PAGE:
• Sleepwalkers sometimes remember their actions

    Mar 15 2013...
    Three myths about sleepwalking – sleepwalkers have no memory of their actions, sleepwalkers' behavior is without motivation, and sleepwalking has no daytime impact – are dispelled in a recent study led by Antonio Zadra of the University of Montreal and its affiliated Sacré-Coeur Hospital. The study was published in the March issue of The Lancet Neurology. Dr. Zadra answers some questions to try to clear up some of the confusion about sleepwalking. READ MORE>>
  • Sleep disturbance common among gynecological cancer survivors

    Mar 14 2013...
    A new survey has found that more than half of gynecologic cancer survivors may have trouble sleeping.

    "Physicians need to address the presence of sleep disturbance (SD) among their survivors," and modifiable risk factors, e.g., hot flashes, urinary urgency, and bowel complaints, should be addressed, Dr. Shannon Westin from the University of Texas MD Anderson Cancer Center in Houston told Reuters Health by email. READ MORE>>
  • Sleep discovery could lead to therapies that may improve memory

    Mar 13 2013...
    A team of sleep researchers led by University of California, Riverside psychologist Sara C. Mednick has confirmed the mechanism that enables the brain to consolidate memory and found that a commonly prescribed sleep aid enhances the process. Those discoveries could lead to new sleep therapies that will improve memory for aging adults and those with dementia, Alzheimer’s and schizophrenia.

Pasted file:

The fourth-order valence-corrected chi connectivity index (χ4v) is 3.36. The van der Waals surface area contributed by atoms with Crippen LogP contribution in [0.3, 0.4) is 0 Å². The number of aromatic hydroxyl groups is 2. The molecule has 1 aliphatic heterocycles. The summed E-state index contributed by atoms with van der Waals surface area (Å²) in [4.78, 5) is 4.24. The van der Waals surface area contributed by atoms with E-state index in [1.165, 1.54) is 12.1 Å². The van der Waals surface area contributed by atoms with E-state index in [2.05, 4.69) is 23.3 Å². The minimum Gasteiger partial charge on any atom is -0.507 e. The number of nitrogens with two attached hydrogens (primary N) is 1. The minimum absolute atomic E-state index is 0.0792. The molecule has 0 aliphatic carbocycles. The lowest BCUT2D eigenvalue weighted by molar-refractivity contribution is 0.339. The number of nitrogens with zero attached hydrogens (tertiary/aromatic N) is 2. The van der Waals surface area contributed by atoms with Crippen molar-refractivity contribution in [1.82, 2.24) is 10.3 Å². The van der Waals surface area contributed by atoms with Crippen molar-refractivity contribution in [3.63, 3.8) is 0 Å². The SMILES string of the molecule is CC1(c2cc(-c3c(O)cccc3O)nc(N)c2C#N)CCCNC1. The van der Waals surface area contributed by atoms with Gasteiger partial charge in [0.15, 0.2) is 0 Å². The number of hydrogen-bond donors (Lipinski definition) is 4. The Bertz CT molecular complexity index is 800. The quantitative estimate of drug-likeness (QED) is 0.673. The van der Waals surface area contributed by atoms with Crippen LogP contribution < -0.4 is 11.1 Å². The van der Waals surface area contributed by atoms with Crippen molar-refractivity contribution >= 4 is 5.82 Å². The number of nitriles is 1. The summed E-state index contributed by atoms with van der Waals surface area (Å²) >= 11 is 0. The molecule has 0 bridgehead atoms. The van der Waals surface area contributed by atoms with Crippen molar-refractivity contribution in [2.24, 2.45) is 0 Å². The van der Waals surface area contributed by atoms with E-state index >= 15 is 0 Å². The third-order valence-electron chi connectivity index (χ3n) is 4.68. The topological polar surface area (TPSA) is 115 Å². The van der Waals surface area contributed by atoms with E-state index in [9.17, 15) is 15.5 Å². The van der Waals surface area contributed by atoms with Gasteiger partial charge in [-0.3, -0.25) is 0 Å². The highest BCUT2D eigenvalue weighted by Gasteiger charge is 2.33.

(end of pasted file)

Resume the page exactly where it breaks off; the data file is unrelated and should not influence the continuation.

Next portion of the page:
“We found that a very common sleep drug can be used to increase verbal memory,” said Mednick. “This is the first study to show you can manipulate sleep to improve memory. It suggests sleep drugs could be a powerful tool to tailor sleep to particular memory disorders.” READ MORE>>
  • Sleep loss precedes symptoms of Alzheimer’s disease

    Mar 12 2013...
    A new study out of Washington University School of Medicine in St. Louis finds that sleep is disrupted in people who likely have early Alzheimer's disease but do not yet have the memory loss or other cognitive problems characteristic of full-blown disease.

    "This link may provide us with an easily detectable sign of Alzheimer's pathology," says senior author David M. Holtzman, MD, the Andrew B. and Gretchen P. Jones Professor and head of Washington University's Department of Neurology. "As we start to treat people who have markers of early Alzheimer's, changes in sleep in response to treatments may serve as an indicator of whether the new treatments are succeeding." READ MORE>>
  • Why accidents increase after spring forward to daylight savings

    Mar 11 2013...
    Was traffic noticeably slower on your morning commute? If so, blame daylight saving time. The “spring forward” is believed to cause a temporary spike in traffic incidents. A 1998 Canadian study found that auto accidents may increase as much as 17 percent immediately following the time change.

    The authors of the Canadian study argue drowsy driving – rather than the other two factors – is why the frequency of accidents escalates after the time change. The study found the only significant increase in accidents occurred during the afternoon commute. That finding appears to rule out an early sunrise or forgetfulness as the reason for an increase in accidents. READ MORE>>